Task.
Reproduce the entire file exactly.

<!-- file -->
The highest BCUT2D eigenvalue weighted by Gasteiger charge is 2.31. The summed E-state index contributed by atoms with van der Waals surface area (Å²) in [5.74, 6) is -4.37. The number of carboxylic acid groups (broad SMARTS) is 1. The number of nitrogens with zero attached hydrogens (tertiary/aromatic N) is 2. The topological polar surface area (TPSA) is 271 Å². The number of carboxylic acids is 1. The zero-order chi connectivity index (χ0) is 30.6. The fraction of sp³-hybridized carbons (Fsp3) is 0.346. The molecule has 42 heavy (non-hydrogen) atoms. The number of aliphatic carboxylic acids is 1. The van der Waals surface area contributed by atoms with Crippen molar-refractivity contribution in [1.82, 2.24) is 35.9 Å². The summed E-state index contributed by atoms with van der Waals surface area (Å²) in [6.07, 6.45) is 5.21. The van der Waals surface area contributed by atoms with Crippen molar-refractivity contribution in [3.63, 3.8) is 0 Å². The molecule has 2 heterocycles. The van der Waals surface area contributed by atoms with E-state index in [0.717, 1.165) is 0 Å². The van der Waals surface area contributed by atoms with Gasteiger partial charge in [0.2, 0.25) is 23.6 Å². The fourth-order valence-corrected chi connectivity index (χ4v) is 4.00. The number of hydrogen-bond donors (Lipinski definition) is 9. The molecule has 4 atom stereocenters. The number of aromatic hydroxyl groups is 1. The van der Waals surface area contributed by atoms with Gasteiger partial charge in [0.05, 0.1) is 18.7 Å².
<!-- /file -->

The highest BCUT2D eigenvalue weighted by Gasteiger charge is 2.31. The summed E-state index contributed by atoms with van der Waals surface area (Å²) in [5.74, 6) is -4.37. The number of carboxylic acid groups (broad SMARTS) is 1. The number of nitrogens with zero attached hydrogens (tertiary/aromatic N) is 2. The topological polar surface area (TPSA) is 271 Å². The number of carboxylic acids is 1. The zero-order chi connectivity index (χ0) is 30.6. The fraction of sp³-hybridized carbons (Fsp3) is 0.346. The molecule has 42 heavy (non-hydrogen) atoms. The number of aliphatic carboxylic acids is 1. The van der Waals surface area contributed by atoms with Crippen molar-refractivity contribution in [1.82, 2.24) is 35.9 Å². The summed E-state index contributed by atoms with van der Waals surface area (Å²) in [6.07, 6.45) is 5.21. The van der Waals surface area contributed by atoms with Crippen molar-refractivity contribution in [3.63, 3.8) is 0 Å². The molecule has 2 heterocycles. The van der Waals surface area contributed by atoms with E-state index in [0.717, 1.165) is 0 Å². The van der Waals surface area contributed by atoms with Gasteiger partial charge in [0.2, 0.25) is 23.6 Å². The fourth-order valence-corrected chi connectivity index (χ4v) is 4.00. The number of hydrogen-bond donors (Lipinski definition) is 9. The molecule has 4 atom stereocenters. The number of aromatic hydroxyl groups is 1. The van der Waals surface area contributed by atoms with Gasteiger partial charge in [0.05, 0.1) is 18.7 Å².